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Five Switching Regulators in Three Square Inches

Switching Regulator PCB

Linear Technology makes some very highly integrated power management chips for cameras, PDAs, MP3 players, etc.  An example is the LTC3586, which includes five switching power regulators - one to charge the battery and the other four to provide a variety of supply voltages to the application circuit.  The customer wanted an implementation of Linear Technology's Typical Application circuit from the data sheet, minus the microcontroller and plus soft-start and other safety features.  The challenge became the layout of the PCB, on two layers, with a full silk-screen and suitable for low-cost prototype manufacturing, in an area no larger than the battery, which was 1.42 by 2.13 inches.

The battery was to be a 1.7 A.h Lithium-Ion cell, Ultralife part number UBP001, available from Mouser Electronics.  Outputs were to be the 3.3 volts at 1.0 amps, 5.0 volts at 800 mA and 1.8 volts at 400 mA shown in the data sheet's Typical Application schematic, but the 1.6 volts at 400 mA output was to be replaced with a second 3.3 volt output (all outputs can be set by resistor ratios).  Sources of power for charging were to be a USB connector and a coaxial jack for a 4.5 to 5.5 volt wall-wart.  Options of the LTC3586 were to be strapped with jumpers (replacing the microcontroller).

Switching Regulator Layout Considerations

All PCB design should be carried out by someone who understands how current flow interacts with adjacent circuit traces and the general environment, but switching power supplies are especially tricky.  This is because of the rapid changes in current path as the power inductor is alternately pumped up from the supply and drained into the load.  Fast switching is essential to reduce power dissipated by the switching components and increase the conversion efficiency.  As the intended application of the LTC3586 is in portable devices, the switching frequency is higher than usual (2.25 MHz) to minimize the physical size of the power inductors.  This makes matters worse with regard to emitted EMI.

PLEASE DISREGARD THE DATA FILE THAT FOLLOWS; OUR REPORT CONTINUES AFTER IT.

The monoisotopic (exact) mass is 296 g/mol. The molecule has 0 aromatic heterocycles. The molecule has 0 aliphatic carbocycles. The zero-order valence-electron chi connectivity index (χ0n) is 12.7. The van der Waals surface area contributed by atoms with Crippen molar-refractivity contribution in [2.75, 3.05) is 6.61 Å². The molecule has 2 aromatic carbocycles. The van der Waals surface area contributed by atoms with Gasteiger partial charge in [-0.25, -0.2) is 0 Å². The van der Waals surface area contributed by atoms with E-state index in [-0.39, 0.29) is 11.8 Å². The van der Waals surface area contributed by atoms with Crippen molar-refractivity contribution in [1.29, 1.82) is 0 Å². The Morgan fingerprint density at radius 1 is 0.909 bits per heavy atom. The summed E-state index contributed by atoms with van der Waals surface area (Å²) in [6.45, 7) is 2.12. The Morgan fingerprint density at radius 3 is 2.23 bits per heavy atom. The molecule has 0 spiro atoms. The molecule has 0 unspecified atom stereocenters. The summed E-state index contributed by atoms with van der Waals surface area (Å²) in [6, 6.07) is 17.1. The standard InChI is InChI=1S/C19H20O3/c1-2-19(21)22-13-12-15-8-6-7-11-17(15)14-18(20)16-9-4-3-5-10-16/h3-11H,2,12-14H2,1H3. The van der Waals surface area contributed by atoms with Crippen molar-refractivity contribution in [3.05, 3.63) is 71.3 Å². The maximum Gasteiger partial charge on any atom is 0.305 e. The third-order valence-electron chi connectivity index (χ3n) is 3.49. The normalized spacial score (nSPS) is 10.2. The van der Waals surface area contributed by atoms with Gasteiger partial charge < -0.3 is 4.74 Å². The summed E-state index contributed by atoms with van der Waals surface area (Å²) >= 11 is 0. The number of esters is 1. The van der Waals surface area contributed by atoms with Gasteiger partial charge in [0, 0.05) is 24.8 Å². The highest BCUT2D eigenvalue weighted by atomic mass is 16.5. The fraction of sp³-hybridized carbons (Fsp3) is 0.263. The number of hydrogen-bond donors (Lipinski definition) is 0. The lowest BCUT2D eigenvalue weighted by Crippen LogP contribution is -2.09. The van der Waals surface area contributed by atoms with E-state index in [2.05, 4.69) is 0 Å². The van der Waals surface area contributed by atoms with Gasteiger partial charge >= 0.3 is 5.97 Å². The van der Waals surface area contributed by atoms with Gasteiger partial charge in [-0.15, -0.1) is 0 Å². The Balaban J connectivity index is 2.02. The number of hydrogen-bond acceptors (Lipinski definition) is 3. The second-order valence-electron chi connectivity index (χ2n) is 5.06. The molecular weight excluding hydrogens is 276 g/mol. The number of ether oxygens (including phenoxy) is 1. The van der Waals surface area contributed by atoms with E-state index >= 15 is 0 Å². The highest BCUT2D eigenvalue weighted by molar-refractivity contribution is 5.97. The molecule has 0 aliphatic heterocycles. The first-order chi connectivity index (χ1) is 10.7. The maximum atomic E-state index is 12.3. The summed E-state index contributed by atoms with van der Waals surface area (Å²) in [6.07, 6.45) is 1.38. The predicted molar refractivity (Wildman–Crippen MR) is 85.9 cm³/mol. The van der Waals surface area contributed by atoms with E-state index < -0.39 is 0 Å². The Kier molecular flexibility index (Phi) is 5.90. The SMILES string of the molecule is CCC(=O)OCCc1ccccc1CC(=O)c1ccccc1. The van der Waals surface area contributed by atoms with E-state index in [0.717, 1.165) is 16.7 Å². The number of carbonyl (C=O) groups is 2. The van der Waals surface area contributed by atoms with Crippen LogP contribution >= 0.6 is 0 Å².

Problems arise in both the radiation of and the susceptibility to interfering signals when circuit traces behave as antennas.  Loop antennas are formed when current flowing in a trace has to return to its source via a route that is widely separated from the outgoing path.  To prevent this, every path with a fast-switching signal must have a return path close by, either on the same layer or an adjacent layer.  This can be provided in a worry-free manner for all signals by an unbroken ground plane.  But, with a two-layer PCB required by the customer, allocating one side for a ground plane would mean that only one side is available for routing.

Component Selection

The customer required that all parts be purchased from Digi-Key, except for the battery as specified.  It turned out that the LTC3586 itself had to be obtained directly from Linear Technology.  All resistors and most capacitors were selected in the 0603 size for ease of handling.  A small reduction in PCB size would be possible using 0402 parts, but the requirement for a full silk-screen meant that a minimum area would be needed just to put down the reference designator.  Some large value capacitors were not available (or very expensive) in this size and an 0805 part was selected.  LEDs were also 0805, green for input power, yellow for charging and red for fault.  MOSFETs for soft-start control and to use in parallel with an internal switch to boost efficiency were in SOT23-3 packages.

The most difficult parts to specify were the power inductors.  It is essential that the saturation current be at least as large as the peak current flow during circuit operation under all circumstances.  For example, the 2.2 µH inductor for the 3.3 volt 1.0 amp buck/boost regulator needed to handle a peak current of at least 2.0 amps.  The LTC3586 data sheet fortunately contains an extensive applications section with all the information required.  Small physical size and high current carrying capability are opposing requirements so compromise was necessary and three of the selected inductors are as large as the power controller chip itself.